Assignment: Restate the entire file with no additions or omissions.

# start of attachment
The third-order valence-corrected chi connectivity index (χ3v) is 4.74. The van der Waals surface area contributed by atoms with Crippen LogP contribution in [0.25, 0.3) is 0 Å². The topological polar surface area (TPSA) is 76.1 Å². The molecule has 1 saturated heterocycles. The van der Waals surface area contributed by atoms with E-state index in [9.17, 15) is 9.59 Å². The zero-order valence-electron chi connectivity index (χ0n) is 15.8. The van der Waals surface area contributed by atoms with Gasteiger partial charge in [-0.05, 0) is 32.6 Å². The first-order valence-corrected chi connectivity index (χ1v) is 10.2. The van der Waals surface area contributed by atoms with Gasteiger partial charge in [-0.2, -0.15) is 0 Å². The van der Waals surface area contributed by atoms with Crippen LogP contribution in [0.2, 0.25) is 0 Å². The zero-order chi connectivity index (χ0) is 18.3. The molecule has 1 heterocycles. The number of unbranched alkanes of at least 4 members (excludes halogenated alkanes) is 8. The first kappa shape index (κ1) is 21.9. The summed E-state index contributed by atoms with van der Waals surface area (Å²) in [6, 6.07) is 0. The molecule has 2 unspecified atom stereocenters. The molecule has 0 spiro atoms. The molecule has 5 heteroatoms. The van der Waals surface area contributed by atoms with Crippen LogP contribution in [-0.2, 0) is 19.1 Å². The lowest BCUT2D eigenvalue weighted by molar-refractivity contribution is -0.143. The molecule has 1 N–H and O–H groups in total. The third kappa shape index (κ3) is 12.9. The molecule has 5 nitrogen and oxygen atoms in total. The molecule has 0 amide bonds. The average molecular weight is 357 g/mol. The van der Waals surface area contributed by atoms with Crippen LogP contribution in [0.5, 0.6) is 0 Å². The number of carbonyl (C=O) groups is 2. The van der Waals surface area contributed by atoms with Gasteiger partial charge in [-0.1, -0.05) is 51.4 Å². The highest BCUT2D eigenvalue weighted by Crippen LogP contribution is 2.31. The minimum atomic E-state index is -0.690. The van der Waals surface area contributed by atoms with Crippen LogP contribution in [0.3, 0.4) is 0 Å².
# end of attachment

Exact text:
The third-order valence-corrected chi connectivity index (χ3v) is 4.74. The van der Waals surface area contributed by atoms with Crippen LogP contribution in [0.25, 0.3) is 0 Å². The topological polar surface area (TPSA) is 76.1 Å². The molecule has 1 saturated heterocycles. The van der Waals surface area contributed by atoms with E-state index in [9.17, 15) is 9.59 Å². The zero-order valence-electron chi connectivity index (χ0n) is 15.8. The van der Waals surface area contributed by atoms with Gasteiger partial charge in [-0.05, 0) is 32.6 Å². The first-order valence-corrected chi connectivity index (χ1v) is 10.2. The van der Waals surface area contributed by atoms with Gasteiger partial charge in [-0.2, -0.15) is 0 Å². The van der Waals surface area contributed by atoms with Crippen LogP contribution in [0.2, 0.25) is 0 Å². The zero-order chi connectivity index (χ0) is 18.3. The molecule has 1 heterocycles. The number of unbranched alkanes of at least 4 members (excludes halogenated alkanes) is 8. The first kappa shape index (κ1) is 21.9. The summed E-state index contributed by atoms with van der Waals surface area (Å²) in [6, 6.07) is 0. The molecule has 2 unspecified atom stereocenters. The molecule has 0 spiro atoms. The molecule has 5 heteroatoms. The van der Waals surface area contributed by atoms with Crippen LogP contribution in [-0.2, 0) is 19.1 Å². The lowest BCUT2D eigenvalue weighted by molar-refractivity contribution is -0.143. The molecule has 1 N–H and O–H groups in total. The third kappa shape index (κ3) is 12.9. The molecule has 5 nitrogen and oxygen atoms in total. The molecule has 0 amide bonds. The average molecular weight is 357 g/mol. The van der Waals surface area contributed by atoms with Crippen LogP contribution in [0.5, 0.6) is 0 Å². The number of carbonyl (C=O) groups is 2. The van der Waals surface area contributed by atoms with Gasteiger partial charge in [-0.1, -0.05) is 51.4 Å². The highest BCUT2D eigenvalue weighted by Crippen LogP contribution is 2.31. The minimum atomic E-state index is -0.690. The van der Waals surface area contributed by atoms with Crippen LogP contribution in [0.3, 0.4) is 0 Å².